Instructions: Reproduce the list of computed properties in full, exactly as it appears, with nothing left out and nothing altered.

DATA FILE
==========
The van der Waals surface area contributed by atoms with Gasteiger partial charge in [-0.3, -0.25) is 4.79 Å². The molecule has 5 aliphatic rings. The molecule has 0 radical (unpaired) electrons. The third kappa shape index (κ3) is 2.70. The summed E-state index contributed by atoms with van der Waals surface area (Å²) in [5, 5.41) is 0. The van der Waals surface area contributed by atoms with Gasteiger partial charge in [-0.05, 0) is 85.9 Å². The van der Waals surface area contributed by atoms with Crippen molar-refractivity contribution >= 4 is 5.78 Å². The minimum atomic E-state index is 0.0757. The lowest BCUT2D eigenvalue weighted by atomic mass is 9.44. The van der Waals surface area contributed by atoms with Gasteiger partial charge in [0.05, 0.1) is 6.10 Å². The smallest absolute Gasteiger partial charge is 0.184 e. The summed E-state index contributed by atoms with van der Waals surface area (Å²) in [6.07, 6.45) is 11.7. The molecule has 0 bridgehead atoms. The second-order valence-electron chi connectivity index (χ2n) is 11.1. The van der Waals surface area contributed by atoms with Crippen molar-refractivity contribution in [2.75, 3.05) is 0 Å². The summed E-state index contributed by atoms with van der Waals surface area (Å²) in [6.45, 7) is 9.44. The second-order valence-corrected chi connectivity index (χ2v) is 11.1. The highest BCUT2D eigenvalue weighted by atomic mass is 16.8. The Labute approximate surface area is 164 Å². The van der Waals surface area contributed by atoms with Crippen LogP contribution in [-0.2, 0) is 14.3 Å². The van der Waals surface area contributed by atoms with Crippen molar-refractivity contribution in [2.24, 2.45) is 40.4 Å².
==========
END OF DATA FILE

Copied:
The van der Waals surface area contributed by atoms with Gasteiger partial charge in [-0.3, -0.25) is 4.79 Å². The molecule has 5 aliphatic rings. The molecule has 0 radical (unpaired) electrons. The third kappa shape index (κ3) is 2.70. The summed E-state index contributed by atoms with van der Waals surface area (Å²) in [5, 5.41) is 0. The van der Waals surface area contributed by atoms with Gasteiger partial charge in [-0.05, 0) is 85.9 Å². The van der Waals surface area contributed by atoms with Crippen molar-refractivity contribution >= 4 is 5.78 Å². The minimum atomic E-state index is 0.0757. The lowest BCUT2D eigenvalue weighted by atomic mass is 9.44. The van der Waals surface area contributed by atoms with Gasteiger partial charge in [0.05, 0.1) is 6.10 Å². The smallest absolute Gasteiger partial charge is 0.184 e. The summed E-state index contributed by atoms with van der Waals surface area (Å²) in [6.07, 6.45) is 11.7. The molecule has 0 bridgehead atoms. The second-order valence-electron chi connectivity index (χ2n) is 11.1. The van der Waals surface area contributed by atoms with Crippen molar-refractivity contribution in [2.75, 3.05) is 0 Å². The summed E-state index contributed by atoms with van der Waals surface area (Å²) in [6.45, 7) is 9.44. The second-order valence-corrected chi connectivity index (χ2v) is 11.1. The highest BCUT2D eigenvalue weighted by atomic mass is 16.8. The Labute approximate surface area is 164 Å². The van der Waals surface area contributed by atoms with Crippen LogP contribution in [-0.2, 0) is 14.3 Å². The van der Waals surface area contributed by atoms with Crippen molar-refractivity contribution in [2.24, 2.45) is 40.4 Å².